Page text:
Surgical Site Infection (SSI) Prevention
Health care associated infections are infections that patients may sometimes get when admitted to a hospital.
A surgical site infection (SSI) occurs at the site of a surgical incision. Germs can get into the incision area, and cause an infection. It can develop within 30 days of an operation, or sometimes even up to one year if an implant (such as a knee or hip joint implant) is used. Infections happen because germs are everywhere – on the skin, in the air and on things individuals touch. Most infections are caused by germs found on and in a patient’s body.
Infections can be minor or occasionally they can increase complications that result in a longer length of stay in the hospital, or an increased readmission rate for patients. Postoperative SSIs are the most common health care-associated infections in surgical patients.
Patient safety remains the most important priority for the Thunder Bay Regional Health Sciences Centre and this involves ensuring that patients are not at risk for contracting health care-associated infections. To improve patient safety, TBRHSC is participating in a couple of provincial initiatives; ‘Safer Healthcare Now’ and the Institute for Healthcare Improvements (IHI) have shared with hospitals a set of best practices in the form of “SSI bundles”. These bundles are a collection of best practices (for example, administration of prophylactic antibiotics, clipping and not shaving of body hair, etc.) that when used together, can reduce the chances of a patient contracting a surgical site infection.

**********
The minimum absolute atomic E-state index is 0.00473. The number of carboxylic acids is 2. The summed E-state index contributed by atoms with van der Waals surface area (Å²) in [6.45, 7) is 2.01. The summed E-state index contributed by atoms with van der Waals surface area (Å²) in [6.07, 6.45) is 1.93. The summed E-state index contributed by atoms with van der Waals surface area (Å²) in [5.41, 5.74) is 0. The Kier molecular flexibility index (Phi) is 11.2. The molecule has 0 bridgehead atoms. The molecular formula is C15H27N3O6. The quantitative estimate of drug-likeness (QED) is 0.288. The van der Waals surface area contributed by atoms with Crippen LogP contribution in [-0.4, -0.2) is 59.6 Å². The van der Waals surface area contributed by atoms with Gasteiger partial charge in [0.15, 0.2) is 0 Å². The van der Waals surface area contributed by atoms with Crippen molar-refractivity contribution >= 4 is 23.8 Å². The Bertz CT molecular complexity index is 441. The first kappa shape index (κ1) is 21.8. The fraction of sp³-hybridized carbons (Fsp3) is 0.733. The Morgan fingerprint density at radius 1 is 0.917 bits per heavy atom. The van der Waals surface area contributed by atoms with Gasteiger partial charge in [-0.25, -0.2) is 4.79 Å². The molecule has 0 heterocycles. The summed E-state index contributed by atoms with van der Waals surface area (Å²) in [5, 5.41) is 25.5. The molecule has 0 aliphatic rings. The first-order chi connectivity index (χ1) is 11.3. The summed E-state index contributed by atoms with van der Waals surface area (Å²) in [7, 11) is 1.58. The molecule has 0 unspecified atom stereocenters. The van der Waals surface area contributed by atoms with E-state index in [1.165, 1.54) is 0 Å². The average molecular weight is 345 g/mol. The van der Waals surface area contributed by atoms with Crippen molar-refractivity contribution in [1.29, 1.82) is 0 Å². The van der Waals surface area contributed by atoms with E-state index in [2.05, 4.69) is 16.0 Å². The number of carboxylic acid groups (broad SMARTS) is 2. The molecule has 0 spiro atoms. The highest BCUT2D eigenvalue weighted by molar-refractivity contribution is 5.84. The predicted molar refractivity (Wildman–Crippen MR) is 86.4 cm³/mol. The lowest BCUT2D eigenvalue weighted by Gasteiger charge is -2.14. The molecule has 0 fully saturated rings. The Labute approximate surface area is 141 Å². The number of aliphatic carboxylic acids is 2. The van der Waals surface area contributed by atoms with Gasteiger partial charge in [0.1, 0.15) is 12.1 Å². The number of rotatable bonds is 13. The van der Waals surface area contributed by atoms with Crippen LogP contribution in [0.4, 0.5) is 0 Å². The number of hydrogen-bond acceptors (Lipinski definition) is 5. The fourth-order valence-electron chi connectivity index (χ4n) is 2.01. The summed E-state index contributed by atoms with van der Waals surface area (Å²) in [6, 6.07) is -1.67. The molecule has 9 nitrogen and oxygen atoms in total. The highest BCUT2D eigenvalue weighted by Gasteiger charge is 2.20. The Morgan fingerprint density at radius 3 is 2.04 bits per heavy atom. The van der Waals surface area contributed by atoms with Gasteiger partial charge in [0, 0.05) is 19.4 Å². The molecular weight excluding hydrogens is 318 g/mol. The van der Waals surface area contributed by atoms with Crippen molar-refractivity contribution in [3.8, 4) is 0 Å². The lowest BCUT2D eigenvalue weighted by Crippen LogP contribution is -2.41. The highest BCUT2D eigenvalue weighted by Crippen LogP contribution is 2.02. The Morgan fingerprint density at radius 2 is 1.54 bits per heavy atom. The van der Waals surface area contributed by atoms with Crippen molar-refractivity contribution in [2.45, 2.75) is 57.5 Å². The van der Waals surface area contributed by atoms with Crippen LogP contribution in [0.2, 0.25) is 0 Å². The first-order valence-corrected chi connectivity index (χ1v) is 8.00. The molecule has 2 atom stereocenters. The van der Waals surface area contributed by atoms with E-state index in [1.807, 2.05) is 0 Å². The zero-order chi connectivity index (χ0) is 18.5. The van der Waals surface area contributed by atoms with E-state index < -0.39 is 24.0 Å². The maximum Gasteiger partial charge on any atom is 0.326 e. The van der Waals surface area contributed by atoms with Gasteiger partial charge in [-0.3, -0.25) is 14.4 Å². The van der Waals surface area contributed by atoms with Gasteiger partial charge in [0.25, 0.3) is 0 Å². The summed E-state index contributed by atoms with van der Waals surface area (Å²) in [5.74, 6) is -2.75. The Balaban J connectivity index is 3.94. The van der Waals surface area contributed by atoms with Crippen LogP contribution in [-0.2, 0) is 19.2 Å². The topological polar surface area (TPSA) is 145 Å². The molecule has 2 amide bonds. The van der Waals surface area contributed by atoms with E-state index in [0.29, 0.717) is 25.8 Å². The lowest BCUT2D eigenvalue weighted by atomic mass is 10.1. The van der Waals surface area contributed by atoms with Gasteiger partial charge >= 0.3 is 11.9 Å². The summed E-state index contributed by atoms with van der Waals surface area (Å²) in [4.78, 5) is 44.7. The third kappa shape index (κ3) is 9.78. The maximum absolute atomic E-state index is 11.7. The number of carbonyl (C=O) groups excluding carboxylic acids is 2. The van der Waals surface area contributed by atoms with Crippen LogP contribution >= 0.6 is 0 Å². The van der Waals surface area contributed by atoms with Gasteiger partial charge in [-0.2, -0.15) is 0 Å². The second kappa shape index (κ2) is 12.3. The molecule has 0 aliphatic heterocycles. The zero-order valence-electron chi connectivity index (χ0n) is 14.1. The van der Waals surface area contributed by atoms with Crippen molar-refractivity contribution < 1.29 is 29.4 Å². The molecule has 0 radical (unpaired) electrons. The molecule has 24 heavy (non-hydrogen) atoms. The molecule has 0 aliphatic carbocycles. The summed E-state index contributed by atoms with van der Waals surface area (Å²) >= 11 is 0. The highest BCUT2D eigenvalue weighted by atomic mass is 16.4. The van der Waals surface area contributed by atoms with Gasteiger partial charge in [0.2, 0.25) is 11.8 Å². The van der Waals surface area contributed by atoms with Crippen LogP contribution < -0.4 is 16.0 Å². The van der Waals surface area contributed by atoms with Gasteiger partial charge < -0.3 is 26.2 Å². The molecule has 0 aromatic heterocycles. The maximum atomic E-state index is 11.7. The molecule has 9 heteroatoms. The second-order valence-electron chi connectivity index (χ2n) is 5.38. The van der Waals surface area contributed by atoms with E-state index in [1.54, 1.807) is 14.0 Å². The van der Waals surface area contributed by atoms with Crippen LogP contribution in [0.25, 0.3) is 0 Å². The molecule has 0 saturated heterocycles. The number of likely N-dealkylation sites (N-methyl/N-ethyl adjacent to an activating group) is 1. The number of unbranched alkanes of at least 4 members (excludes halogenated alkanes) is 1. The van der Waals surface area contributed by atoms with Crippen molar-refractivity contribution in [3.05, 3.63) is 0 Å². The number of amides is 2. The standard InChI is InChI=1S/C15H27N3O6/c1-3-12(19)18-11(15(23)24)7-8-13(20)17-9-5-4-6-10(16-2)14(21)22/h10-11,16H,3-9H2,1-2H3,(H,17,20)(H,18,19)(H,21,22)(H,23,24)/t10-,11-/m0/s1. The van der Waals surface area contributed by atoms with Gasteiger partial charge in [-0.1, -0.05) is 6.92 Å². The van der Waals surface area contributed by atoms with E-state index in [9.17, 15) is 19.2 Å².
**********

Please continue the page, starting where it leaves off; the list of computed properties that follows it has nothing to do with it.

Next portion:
Patients can help reduce the risk for infections by following pre-operative instructions given by the surgeon and health care team. Frequent hand cleaning is another way to prevent the spread of infection. Hand hygiene involves everyone in the hospital including patients.
Hospital SSI-Prevention provides one measure of patient safety and quality of care. The information gathered will assist hospitals with evaluating the effectiveness of their infection prevention and control interventions and make further improvements based on this information. The initial data reported is for hip and knee surgeries as these are common surgeries in hospitals. The SSI-Prevention percentages will be post quarterly.
Calculation of Surgical Site Infection Prevention Rate
|Total number of patients whose antibiotic was administered
within appropriate time prior to skin incision
|Total number of patients during the reporting month who had
a primary knee/hip joint replacement surgical procedure
(the acceptable time frame is within 60 minutes for all antibiotics except vancomycin which is within 120 minutes of skin incision)